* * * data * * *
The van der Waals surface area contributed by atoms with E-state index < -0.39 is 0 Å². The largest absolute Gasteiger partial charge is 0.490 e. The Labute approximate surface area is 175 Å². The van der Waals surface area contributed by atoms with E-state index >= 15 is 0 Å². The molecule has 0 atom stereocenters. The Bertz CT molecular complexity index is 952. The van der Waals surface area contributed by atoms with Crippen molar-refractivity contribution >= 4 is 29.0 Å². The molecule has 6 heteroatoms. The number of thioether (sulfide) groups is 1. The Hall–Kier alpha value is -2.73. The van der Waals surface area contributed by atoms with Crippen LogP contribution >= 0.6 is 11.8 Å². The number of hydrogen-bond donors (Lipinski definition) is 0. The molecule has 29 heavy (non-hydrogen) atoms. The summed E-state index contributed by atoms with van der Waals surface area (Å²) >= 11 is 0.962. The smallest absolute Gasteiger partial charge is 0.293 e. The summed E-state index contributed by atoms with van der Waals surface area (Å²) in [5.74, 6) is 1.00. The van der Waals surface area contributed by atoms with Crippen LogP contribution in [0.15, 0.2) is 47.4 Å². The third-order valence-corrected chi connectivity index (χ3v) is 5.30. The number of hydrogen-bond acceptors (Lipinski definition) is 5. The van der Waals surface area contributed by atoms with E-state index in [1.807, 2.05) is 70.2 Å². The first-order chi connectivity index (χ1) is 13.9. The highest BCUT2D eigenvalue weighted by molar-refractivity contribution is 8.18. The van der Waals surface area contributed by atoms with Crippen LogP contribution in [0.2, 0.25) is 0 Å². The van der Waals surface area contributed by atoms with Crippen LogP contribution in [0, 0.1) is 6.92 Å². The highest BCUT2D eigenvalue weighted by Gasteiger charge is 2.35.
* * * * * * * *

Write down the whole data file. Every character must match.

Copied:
The van der Waals surface area contributed by atoms with E-state index < -0.39 is 0 Å². The largest absolute Gasteiger partial charge is 0.490 e. The Labute approximate surface area is 175 Å². The van der Waals surface area contributed by atoms with E-state index >= 15 is 0 Å². The molecule has 0 atom stereocenters. The Bertz CT molecular complexity index is 952. The van der Waals surface area contributed by atoms with Crippen molar-refractivity contribution >= 4 is 29.0 Å². The molecule has 6 heteroatoms. The number of thioether (sulfide) groups is 1. The Hall–Kier alpha value is -2.73. The van der Waals surface area contributed by atoms with Crippen LogP contribution >= 0.6 is 11.8 Å². The number of hydrogen-bond donors (Lipinski definition) is 0. The molecule has 29 heavy (non-hydrogen) atoms. The summed E-state index contributed by atoms with van der Waals surface area (Å²) >= 11 is 0.962. The smallest absolute Gasteiger partial charge is 0.293 e. The summed E-state index contributed by atoms with van der Waals surface area (Å²) in [5.74, 6) is 1.00. The van der Waals surface area contributed by atoms with Crippen LogP contribution in [0.15, 0.2) is 47.4 Å². The third-order valence-corrected chi connectivity index (χ3v) is 5.30. The number of hydrogen-bond acceptors (Lipinski definition) is 5. The van der Waals surface area contributed by atoms with E-state index in [1.807, 2.05) is 70.2 Å². The first-order chi connectivity index (χ1) is 13.9. The highest BCUT2D eigenvalue weighted by molar-refractivity contribution is 8.18. The van der Waals surface area contributed by atoms with Crippen LogP contribution in [0.2, 0.25) is 0 Å². The van der Waals surface area contributed by atoms with Crippen LogP contribution in [0, 0.1) is 6.92 Å². The highest BCUT2D eigenvalue weighted by Gasteiger charge is 2.35.